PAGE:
The people in the government who were voted into power are lying to us. And us kids seem to be the only ones who notice and our parents to call BS.Companies trying to make caricatures of the teenagers these days, saying that all we are self-involved and trend-obsessed and they hush us into submission when our message doesn't reach the ears of the nation, we are prepared to call BS. Politicians who sit in their gilded House and Senate seats funded by the NRA telling us nothing could have been done to prevent this, we call BS. They say tougher guns laws do not decrease gun violence. We call BS. They say a good guy with a gun stops a bad guy with a gun. We call BS. They say guns are just tools like knives and are as dangerous as cars. We call BS. They say no laws could have prevented the hundreds of senseless tragedies that have occurred. We call BS. That us kids don't know what we're talking about, that we're too young to understand how the government works. We call BS.
If you agree, register to vote. Contact your local congresspeople. Give them a piece of your mind.
(Crowd chants) Throw them out.

Friday, February 16, 2018

You Could Even Have A BLACK FLAG In 2016'

from BlabberMouth:
Earlier in the year, Moshcam conducted an interview with Henry Rollins, former lead singer with BLACK FLAG and current spoken-word performer, actor and "punk" journalist, while he was in Sydney, Australia. You can now watch the chat below.

Asked how he thinks a band like BLACK FLAG would be received if it was formed in 2016 and not forty years earlier, Rollins said: "I don't know if there's ingredients in society in America that would birth a band like BLACK FLAG right now. With cell phones and Bandcamp sites and relative convenience, I don't know if a band like BLACK FLAG — which was birthed out of anger and police oppression and having our phones tapped and people throwing stuff at the band — I don't know if you would have gotten that level of anger and precision and hostility coming from us, 'cause we were all of that. I don't know if those ingredients would be in place to be able to mold and temper that kind of music. I think BLACK FLAG was truly a product of the late '70s [and] early '80s California, where cops were just going to gigs and just beating the daylights out of kids, and there was drugs that were killing kids — a lot of speed, a lot of heroin — and there's certainly that now, sadly. So I don't know if you could even have a BLACK FLAG in 2016."

He continued: "How would it be regarded now? Probably no one would be there throwing ashtrays at our heads. They'd be going, 'Wow! Your anger's so great. Can I get a photo with you?' I think it would be that. It's a softer… I'm aware of things… Maybe I'm just old and curmudgeonly, but all of those music scenes I see these days, they're very soft, in my opinion."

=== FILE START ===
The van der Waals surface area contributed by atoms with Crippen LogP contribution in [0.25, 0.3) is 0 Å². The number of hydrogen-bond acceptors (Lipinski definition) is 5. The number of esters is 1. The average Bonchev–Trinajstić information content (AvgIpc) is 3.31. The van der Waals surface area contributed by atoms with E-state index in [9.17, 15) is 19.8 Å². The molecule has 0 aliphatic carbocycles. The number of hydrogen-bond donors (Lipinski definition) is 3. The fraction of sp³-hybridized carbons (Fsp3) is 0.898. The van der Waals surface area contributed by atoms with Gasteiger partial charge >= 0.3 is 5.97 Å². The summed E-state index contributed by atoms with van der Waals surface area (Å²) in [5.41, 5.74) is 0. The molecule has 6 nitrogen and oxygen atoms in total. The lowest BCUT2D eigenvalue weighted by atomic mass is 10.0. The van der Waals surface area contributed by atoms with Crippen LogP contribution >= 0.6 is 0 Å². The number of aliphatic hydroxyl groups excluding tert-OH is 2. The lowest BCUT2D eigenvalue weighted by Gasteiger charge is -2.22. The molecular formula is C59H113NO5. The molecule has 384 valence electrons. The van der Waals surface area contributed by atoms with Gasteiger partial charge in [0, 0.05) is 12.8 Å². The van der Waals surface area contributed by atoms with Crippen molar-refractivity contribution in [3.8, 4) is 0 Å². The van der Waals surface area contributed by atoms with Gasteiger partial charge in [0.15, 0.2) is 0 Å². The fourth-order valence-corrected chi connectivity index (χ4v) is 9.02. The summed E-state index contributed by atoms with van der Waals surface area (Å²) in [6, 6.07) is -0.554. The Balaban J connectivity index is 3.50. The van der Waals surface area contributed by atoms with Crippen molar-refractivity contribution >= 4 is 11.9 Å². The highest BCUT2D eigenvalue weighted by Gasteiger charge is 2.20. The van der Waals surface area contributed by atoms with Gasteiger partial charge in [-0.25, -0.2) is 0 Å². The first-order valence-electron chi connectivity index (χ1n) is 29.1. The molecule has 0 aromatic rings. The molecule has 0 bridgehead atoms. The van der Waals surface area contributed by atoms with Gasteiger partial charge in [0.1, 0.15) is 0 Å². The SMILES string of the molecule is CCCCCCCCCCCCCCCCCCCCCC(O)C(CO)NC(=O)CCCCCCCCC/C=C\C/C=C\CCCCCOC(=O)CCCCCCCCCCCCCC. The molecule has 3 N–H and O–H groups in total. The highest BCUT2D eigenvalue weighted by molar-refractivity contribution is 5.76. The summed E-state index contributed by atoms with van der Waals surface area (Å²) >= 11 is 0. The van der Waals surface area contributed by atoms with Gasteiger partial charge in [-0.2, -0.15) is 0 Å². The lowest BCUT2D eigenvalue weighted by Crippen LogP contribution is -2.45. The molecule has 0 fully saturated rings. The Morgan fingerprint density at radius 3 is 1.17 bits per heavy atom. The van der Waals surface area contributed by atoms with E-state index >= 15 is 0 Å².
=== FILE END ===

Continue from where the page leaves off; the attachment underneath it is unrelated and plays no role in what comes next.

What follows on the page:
Rollins was the frontman for BLACK FLAG from 1981 to 1986. In that time he developed a worldwide reputation thanks to his wild, ferocious stage presence and his penchant for violence.

BLACK FLAG disbanded in 1986 because of the strained relationship between Rollins and the group's founder Greg Ginn.

In 1995, Henry won a Grammy in the "Best Spoken Word Or Non-Musical Album" category for the audiobook version of his non-fiction work "Get In The Van: On The Road With Black Flag".

Ginn in 2013 announced a new BLACK FLAG album and tour with onetime frontman Ron Reyes. Later the very same day, four other former members of BLACK FLAG announced the formation of FLAG — a tribute to all eras of the band, featuring founding singer and current OFF! frontman Keith Morris, bassist Chuck Dukowski, drummer Bill Stevenson, singer-turned-guitarist Dez Cadena and newly adopted guitarist Stephen Egerton, Stevenson's longtime bandmate in his main outfit, fellow SoCal punk legends the DESCENDENTS.

Thursday, February 15, 2018

Vending machines to offer free items
to NYC's homeless people

from Boing Boing:

Using electronic key cards, homeless men and women in New York City will soon be able to get three free items a day from one of these orange vending machines. Basic but necessary items like socks, tampons, toothbrushes, and water will be made available to them. There will also be food, like fresh fruit, chips, sandwiches, and chocolate (all donations from local supermarkets, charities, and shops). One of the most popular items? Books.

The man behind the project is Huzaifah Khaled. He's the founder of Action Hunger, a British charity that is "committed to alleviating poverty and hardship amongst the homeless."

Khaled was recently interviewed on WBUR, and talked about the first machine already being used in Nottingham, England since January:

"The early data and feedback has been very, very promising. In fact, it's far surpassed even our own expectations. It's offering them a little more dignity. It's giving them a little more agency over their own lives. It's really heartwarming to see our service being used exactly as designed."

Wednesday, February 14, 2018

‘O.J.: Made in America’ Director
Boards Roberto Clemente Biopic

I am looking forward to this... Clemente was an idol to me growing up.

from Variety:

Ezra Edelman is following up the award-winning “O.J.: Made in America” by spotlighting another famous athlete.

The Oscar winner has signed on to direct Legendary’s biopic on baseball icon Roberto Clemente.